The firm of Broadwood played a major role in the early technological progress of the piano. John Broadwood along with Scot, Robert Stodart, and a Dutchman, Americus Backers designed a piano in the harpsichord case. This is where the “grand” originated. This was achieved in the year, 1777. Broadwood built progressively larger, more powerful and more robustly constructed pianos.
Who is the inventor of the transposing piano? It was Edward Ryley in the year 1801. This piano had a lever under the keyboard. The lever was used to move the keyboard relative to the key. The piano player was permitted to play in a familiar key while the music sounds in a different key.
Who invented the player piano? It was Henri Fourneaux in the year 1863. The player piano plays itself from a piano roll without the need for a pianist.
How about the upright piano? Who invented the upright piano?
Some music historians believe the upright piano was developed in the year 1739 by P. Domenico Del Mela, one of Cristofori’s assistants. These were the earliest upright pianos. The upright piano that would be recognizable today was invented not until the 1780s by Johann Schmidt, in Austria. Thomas Loud in London subsequently adapted the design of the upright piano by placing the strings of the instrument diagonally.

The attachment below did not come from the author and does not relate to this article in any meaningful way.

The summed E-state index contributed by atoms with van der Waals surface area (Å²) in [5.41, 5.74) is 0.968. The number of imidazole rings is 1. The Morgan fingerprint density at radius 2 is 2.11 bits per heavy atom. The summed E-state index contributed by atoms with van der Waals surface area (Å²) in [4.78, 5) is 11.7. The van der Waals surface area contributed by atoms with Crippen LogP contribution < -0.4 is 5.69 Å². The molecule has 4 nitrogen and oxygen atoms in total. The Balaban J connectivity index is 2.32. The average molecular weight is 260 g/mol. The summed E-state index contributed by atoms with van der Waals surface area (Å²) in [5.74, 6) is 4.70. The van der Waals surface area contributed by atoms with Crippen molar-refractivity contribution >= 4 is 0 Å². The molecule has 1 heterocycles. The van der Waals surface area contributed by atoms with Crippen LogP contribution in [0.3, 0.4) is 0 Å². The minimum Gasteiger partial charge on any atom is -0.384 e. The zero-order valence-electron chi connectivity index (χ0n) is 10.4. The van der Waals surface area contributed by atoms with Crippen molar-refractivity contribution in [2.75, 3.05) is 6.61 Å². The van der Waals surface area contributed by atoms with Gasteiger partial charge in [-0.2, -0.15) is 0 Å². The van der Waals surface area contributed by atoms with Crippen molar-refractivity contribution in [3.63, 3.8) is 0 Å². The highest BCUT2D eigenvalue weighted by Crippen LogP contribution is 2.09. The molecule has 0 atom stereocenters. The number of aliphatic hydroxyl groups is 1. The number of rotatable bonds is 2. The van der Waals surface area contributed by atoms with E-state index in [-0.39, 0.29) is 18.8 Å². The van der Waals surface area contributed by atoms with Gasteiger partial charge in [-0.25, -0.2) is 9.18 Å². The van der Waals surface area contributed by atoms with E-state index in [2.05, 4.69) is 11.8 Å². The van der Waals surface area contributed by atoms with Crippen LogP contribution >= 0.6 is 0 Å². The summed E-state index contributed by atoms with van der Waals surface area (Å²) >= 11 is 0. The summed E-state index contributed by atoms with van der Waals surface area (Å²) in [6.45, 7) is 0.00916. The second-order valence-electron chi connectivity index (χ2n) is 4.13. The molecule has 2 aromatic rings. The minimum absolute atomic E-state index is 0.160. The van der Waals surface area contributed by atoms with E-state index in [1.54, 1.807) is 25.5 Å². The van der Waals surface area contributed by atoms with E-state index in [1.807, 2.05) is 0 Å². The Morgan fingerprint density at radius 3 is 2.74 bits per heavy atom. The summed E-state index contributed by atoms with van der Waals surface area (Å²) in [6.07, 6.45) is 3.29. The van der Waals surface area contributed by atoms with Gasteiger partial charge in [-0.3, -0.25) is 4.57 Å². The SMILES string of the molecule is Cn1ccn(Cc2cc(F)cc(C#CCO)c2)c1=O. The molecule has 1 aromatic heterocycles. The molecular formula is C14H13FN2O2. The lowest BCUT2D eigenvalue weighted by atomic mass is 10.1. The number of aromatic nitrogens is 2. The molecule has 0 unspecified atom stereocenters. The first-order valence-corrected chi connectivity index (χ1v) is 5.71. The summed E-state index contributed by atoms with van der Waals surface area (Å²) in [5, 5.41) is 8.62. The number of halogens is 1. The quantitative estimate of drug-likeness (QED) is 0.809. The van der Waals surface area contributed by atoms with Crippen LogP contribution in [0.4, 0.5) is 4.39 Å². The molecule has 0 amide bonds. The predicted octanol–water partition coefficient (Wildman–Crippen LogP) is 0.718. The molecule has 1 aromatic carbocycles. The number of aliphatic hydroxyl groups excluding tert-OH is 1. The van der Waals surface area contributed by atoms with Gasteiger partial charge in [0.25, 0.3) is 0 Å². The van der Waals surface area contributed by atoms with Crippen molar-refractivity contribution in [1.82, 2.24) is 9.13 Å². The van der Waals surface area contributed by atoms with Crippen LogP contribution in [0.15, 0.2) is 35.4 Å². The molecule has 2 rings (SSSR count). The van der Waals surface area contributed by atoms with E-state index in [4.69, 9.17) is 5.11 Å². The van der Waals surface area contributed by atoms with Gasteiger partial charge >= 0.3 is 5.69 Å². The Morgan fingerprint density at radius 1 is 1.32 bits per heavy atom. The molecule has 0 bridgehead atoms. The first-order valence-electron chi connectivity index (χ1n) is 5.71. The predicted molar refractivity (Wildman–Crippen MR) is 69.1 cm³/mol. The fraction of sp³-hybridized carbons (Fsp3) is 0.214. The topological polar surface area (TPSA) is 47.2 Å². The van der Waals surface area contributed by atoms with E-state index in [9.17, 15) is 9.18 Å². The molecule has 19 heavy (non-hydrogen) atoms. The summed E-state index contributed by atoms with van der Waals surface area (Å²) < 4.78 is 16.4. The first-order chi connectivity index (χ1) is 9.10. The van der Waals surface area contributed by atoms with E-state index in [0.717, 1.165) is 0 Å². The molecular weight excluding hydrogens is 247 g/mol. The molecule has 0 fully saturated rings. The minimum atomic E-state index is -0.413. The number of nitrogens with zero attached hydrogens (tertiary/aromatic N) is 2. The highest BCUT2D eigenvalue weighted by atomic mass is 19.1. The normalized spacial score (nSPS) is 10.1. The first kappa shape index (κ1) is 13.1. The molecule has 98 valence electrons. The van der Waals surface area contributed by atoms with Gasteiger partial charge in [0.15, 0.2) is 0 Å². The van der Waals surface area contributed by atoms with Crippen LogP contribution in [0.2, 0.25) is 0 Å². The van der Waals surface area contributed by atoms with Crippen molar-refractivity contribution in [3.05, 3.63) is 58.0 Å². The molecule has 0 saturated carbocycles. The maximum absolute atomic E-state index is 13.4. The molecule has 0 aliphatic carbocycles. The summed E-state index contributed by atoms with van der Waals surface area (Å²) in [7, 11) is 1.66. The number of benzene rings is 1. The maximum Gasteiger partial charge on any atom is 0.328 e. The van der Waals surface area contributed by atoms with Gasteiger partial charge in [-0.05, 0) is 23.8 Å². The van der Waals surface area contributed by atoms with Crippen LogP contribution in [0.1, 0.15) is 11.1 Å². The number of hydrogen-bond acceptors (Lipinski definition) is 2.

While Bartolomeo Cristofori is the one who invented the piano, mention must be made of inventors like Gottfried Silbermann, Sébastien Érard, Henri Pape, Henri Fourneaux, Jean Louis Boisselot, P. Domenico Del Mela, Johann Schmidt, Thomas Loud and Edward Ryley who all played important roles in Piano History.
The story about the inventor of the piano is truly remarkable and so is the instrument itself. On this site I recommend some of the best courses for learning to play the piano.